June 01--The season finale of "Revolution" airs Monday and although its stars will not be in the Port City to see it, a small group of North Carolina background actors who regularly appeared as Monroe Republic militia on the NBC show will gather in downtown Wilmington to reflect on their favorite experiences of the locally filmed drama.
It's been almost a year since the actors, clad in dark, Civil War-era style uniforms and wielding swords and muskets, surrounded a make-shift stronghold -- Wilmington's former Sticky Fingers restaurant on Market Street -- to attack a loosely organized resistance who refused to bow to the republic's iron grip.
In real life, many of the militia's ranks are in-between jobs, are full-time dads and have no formal military training, said militia extra Christopher Gallagher.
The Sticky Fingers shoot and other physically challenging scenes -- raids on horseback, battles a across muddy riverbeds -- often tested the group's commitment to the series, which kicked off shooting in Southeastern North Carolina this past July.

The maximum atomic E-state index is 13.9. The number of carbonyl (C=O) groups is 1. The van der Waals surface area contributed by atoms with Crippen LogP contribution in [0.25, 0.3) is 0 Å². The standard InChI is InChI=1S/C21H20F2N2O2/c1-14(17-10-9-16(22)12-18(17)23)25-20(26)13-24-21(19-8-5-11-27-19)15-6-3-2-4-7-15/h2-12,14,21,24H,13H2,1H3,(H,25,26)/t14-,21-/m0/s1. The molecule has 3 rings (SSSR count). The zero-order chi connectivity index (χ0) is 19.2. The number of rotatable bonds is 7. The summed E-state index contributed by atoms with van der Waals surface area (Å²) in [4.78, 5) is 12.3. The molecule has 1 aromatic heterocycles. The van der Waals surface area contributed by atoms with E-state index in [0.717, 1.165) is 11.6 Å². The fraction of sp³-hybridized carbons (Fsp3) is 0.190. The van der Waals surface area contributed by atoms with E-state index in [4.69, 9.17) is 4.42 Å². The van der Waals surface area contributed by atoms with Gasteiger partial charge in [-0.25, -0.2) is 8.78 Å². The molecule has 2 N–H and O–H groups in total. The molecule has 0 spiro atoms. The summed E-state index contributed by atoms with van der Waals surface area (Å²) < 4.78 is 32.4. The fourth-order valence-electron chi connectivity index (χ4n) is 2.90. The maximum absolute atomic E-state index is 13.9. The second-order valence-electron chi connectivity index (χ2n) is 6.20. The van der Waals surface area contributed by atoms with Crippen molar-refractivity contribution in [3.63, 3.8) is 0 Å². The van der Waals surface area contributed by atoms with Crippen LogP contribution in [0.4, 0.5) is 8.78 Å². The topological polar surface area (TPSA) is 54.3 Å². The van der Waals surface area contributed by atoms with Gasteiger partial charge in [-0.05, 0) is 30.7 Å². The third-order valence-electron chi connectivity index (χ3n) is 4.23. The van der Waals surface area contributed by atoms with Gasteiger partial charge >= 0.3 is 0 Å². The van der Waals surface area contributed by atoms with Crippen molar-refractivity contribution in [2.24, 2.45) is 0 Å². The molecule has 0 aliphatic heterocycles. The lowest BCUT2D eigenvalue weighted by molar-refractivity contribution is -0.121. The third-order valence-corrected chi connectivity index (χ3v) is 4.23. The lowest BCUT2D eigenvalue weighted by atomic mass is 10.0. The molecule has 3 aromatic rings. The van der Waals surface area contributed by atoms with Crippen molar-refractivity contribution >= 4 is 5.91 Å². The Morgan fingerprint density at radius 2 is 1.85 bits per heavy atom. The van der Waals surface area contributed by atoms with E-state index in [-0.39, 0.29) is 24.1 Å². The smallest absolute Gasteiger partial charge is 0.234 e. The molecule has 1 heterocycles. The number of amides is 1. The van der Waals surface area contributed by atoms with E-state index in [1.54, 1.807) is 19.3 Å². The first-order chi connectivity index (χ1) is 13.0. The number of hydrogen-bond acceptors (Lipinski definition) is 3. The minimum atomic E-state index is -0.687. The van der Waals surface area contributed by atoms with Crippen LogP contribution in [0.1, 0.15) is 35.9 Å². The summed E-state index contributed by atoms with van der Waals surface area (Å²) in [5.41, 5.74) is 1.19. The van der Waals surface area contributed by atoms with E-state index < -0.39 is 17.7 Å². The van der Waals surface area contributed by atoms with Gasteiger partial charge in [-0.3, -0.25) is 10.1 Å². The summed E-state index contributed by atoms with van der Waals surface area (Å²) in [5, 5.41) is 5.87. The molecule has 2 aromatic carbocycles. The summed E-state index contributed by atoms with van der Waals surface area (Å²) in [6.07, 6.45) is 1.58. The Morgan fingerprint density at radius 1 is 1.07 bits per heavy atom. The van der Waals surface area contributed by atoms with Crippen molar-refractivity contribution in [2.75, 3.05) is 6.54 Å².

"During that time, the weather was not only hot and humid, but basically unforgiving," Gallagher said.
But a cheerful production assistant, Samantha Marie Clark, who was charged with wrangling the mostly male group, was crucial in keeping up morale during the shoots, which often stretched to 14 hours or longer, he said.
"She kept everyone in check, looked after our needs and made sure everyone stayed the course," Gallagher said. "A few of us began calling her Sarge because of her amazing ability to keep everyone in line. Sometime during those days, a few of us decided to form a private Facebook group named after our fearless leader."
Sgt. Sam's Militia was born.
"Most of us haven't been in the military, so we didn't know how to use weapons," he said. "But they taught us how to use black powder muskets and we got to do some other pretty cool stuff."